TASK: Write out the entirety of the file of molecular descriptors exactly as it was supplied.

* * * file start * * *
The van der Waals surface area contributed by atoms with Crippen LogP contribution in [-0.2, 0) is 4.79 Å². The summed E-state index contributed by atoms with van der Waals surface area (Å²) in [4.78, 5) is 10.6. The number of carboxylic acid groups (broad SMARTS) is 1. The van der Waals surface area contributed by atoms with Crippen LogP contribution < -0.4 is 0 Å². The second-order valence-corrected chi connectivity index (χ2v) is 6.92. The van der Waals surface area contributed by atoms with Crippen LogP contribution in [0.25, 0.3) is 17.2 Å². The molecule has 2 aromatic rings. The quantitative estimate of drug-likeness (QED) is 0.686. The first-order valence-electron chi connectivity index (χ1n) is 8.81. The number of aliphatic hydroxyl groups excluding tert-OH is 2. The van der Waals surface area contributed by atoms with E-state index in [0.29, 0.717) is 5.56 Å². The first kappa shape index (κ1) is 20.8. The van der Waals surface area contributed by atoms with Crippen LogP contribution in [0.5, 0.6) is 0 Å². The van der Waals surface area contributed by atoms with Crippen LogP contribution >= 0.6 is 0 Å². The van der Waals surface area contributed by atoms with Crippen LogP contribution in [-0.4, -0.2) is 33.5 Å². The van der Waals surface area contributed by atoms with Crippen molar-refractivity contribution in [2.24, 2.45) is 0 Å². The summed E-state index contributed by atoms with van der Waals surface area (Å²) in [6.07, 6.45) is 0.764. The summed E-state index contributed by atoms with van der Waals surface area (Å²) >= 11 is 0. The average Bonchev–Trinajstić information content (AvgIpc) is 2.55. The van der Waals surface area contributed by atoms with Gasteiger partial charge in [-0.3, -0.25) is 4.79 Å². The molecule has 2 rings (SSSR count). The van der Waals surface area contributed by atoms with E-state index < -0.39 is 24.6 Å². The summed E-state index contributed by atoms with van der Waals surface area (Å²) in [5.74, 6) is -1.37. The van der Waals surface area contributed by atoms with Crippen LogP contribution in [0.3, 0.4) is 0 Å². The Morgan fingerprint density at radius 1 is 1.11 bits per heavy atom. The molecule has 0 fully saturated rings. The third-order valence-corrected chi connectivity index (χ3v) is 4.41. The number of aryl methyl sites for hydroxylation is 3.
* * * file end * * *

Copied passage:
The van der Waals surface area contributed by atoms with Crippen LogP contribution in [-0.2, 0) is 4.79 Å². The summed E-state index contributed by atoms with van der Waals surface area (Å²) in [4.78, 5) is 10.6. The number of carboxylic acid groups (broad SMARTS) is 1. The van der Waals surface area contributed by atoms with Crippen LogP contribution < -0.4 is 0 Å². The second-order valence-corrected chi connectivity index (χ2v) is 6.92. The van der Waals surface area contributed by atoms with Crippen LogP contribution in [0.25, 0.3) is 17.2 Å². The molecule has 2 aromatic rings. The quantitative estimate of drug-likeness (QED) is 0.686. The first-order valence-electron chi connectivity index (χ1n) is 8.81. The number of aliphatic hydroxyl groups excluding tert-OH is 2. The van der Waals surface area contributed by atoms with E-state index in [0.29, 0.717) is 5.56 Å². The first kappa shape index (κ1) is 20.8. The van der Waals surface area contributed by atoms with Crippen LogP contribution in [0.5, 0.6) is 0 Å². The van der Waals surface area contributed by atoms with Crippen LogP contribution >= 0.6 is 0 Å². The van der Waals surface area contributed by atoms with Crippen LogP contribution in [-0.4, -0.2) is 33.5 Å². The van der Waals surface area contributed by atoms with Crippen molar-refractivity contribution in [2.24, 2.45) is 0 Å². The summed E-state index contributed by atoms with van der Waals surface area (Å²) in [6.07, 6.45) is 0.764. The summed E-state index contributed by atoms with van der Waals surface area (Å²) >= 11 is 0. The average Bonchev–Trinajstić information content (AvgIpc) is 2.55. The van der Waals surface area contributed by atoms with Gasteiger partial charge in [-0.3, -0.25) is 4.79 Å². The molecule has 2 rings (SSSR count). The van der Waals surface area contributed by atoms with E-state index < -0.39 is 24.6 Å². The summed E-state index contributed by atoms with van der Waals surface area (Å²) in [5.74, 6) is -1.37. The van der Waals surface area contributed by atoms with Crippen LogP contribution in [0.3, 0.4) is 0 Å². The Morgan fingerprint density at radius 1 is 1.11 bits per heavy atom. The molecule has 0 fully saturated rings. The third-order valence-corrected chi connectivity index (χ3v) is 4.41. The number of aryl methyl sites for hydroxylation is 3.